Arkansas Enters Online Casino Legalization Conversation β€” Without Requiring A Whole New Law

Erik Gibbs

Arkansas on a map underneath a magnifying glass

Carlton Saffa, the chief marketing officer at Saracen Casino Resort in Pine Bluff, Arkansas, believes Arkansas only needs a small nudge to introduce regulated online casino gambling. He’s trying to give it that nudge through a letter he sent to the Arkansas Racing Commission (ARC) last month.

Saffa penned a request to ARC Chair Alex Lieblong in which he advocated for a revision of ARC Rule 5. This rule currently discusses online poker but doesn’t touch on other popular forms of gaming, such as slots, blackjack, and craps.

It should be pointed out that while the laws permit online poker by licensed operators, it hasn’t been impactful. So far, no operator has requested a license.

Saffa’s argument hinges on the premise that amending the rule to include a broader array of online gaming options would not only align with the digital age but also generate substantial tax revenue for the state. His proposal outlines a vision where regulated online gaming could effectively combat the presence of unregulated, offshore dual-currency casinos that operate without adherence to Arkansas’ standards or concern for underage gambling.

The push for this regulatory change comes at a time when online sports betting is already permitted in the state, suggesting a precedent for digital gambling that could extend to other casino games. Saffa’s initiative reflects a broader trend in the gambling industry, where consumer demand is increasingly shifting toward online platforms.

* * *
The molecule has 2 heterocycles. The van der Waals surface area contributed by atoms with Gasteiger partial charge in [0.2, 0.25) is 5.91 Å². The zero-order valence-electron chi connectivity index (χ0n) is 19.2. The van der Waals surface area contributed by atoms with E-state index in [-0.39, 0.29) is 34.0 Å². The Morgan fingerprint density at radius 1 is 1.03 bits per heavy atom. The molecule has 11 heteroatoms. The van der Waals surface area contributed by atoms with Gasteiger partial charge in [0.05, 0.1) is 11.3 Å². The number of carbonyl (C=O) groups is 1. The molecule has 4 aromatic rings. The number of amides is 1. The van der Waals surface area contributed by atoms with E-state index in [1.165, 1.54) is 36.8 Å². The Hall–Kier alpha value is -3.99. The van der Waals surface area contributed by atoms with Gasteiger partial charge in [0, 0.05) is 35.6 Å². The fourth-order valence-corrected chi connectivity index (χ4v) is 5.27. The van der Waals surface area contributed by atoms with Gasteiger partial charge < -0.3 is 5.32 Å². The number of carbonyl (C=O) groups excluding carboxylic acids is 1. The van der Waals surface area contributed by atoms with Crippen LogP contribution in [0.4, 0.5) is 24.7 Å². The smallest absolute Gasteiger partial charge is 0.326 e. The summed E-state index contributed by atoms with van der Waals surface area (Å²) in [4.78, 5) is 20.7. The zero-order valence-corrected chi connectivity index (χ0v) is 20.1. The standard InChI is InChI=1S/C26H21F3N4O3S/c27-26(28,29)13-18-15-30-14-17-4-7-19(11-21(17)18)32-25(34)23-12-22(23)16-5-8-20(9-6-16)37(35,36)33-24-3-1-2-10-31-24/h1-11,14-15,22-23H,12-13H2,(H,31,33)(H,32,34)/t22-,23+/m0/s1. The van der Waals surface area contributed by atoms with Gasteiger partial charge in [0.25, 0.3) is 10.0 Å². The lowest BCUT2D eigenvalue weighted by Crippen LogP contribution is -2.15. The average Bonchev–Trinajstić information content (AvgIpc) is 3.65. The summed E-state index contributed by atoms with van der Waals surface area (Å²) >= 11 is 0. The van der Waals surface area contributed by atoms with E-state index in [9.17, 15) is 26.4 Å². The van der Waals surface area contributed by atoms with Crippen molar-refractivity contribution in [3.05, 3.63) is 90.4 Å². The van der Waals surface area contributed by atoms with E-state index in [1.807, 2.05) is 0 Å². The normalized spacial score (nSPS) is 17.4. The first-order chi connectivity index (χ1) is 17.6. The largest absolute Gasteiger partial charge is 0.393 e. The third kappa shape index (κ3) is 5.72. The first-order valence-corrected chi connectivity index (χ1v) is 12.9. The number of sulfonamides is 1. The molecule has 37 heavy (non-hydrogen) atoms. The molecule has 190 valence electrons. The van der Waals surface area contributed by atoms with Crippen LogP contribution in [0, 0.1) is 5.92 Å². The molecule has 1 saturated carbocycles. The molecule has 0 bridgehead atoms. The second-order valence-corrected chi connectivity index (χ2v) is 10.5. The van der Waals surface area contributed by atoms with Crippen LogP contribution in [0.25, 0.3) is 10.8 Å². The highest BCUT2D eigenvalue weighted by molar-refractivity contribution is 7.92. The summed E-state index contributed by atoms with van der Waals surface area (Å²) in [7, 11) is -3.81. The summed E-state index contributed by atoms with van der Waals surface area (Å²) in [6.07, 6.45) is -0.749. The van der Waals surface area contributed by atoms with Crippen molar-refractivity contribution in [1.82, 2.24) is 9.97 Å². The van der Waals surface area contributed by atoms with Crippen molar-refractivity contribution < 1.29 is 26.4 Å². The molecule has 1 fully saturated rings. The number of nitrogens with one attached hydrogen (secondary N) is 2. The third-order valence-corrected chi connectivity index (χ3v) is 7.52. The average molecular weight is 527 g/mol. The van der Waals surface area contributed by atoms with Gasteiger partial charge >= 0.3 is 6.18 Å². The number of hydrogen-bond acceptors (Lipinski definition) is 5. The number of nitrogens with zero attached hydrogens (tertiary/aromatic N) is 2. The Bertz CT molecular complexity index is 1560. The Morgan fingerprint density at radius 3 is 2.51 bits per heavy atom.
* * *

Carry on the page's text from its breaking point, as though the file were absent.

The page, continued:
Saracen to lead the way

By proposing this rule change, Saffa is positioning Saracen Casino Resort at the forefront of this shift, while potentially setting an example for some other states to follow. The proposal also addresses concerns about the impact of online gaming on physical casinos, arguing that the ease of access to regulated online platforms could actually complement and enhance the traditional casino experience rather than detract from it.

Moreover, Saffa emphasizes the importance of providing a legitimate and regulated alternative to the unregulated online casinos that currently attract Arkansas consumers. He asserts that by expanding the scope of online gaming under ARC Rule 5, the state could ensure that operators are held accountable to government standards, thereby protecting consumers and ensuring fair play.

The potential financial implications of such a change are significant. Saffa predicts that online gaming could contribute at least $12 million to state coffers just from Saracen’s operations. That includes direct tax revenue and support for local industries such as the Oaklawn Jockey Club.

Arkansas slow to react

Since the approval of sports betting by Arkansas voters in 2018, there have been significant developments in the state’s gambling landscape. When sports betting was initially legalized, the law did not extend to online or mobile sports betting. In 2022, however, mobile sportsbooks were introduced, marking a notable shift toward the acceptance of online betting platforms.

Also in 2018, voters approved Amendment 100, a change to the state constitution that authorized four land-based casinos. Proponents of online gambling have been trying since to convince Arkansas leaders to open the market.

Despite this progress, online casino gambling remains outside the scope of legal online activities in Arkansas. The state has shown a preference for in-person gambling at licensed racetrack casinos and has not indicated a move toward legalizing online casino games.

The sentiment toward online gambling in the U.S. is very fluid, although Arkansas may not be ready to make any changes. The last time the subject came up, in 2021, the ARC rejected a motion to consider online casinos.

There are now seven states in the U.S. that offer legal iCasino: Connecticut, Delaware, Michigan, New Jersey, Pennsylvania, Rhode Island (which just launched in March), and West Virginia. If Arkansas β€” which was not on many insiders’s online casino radar before now β€” steps up, it would likely be the only state to legalize the activity this year.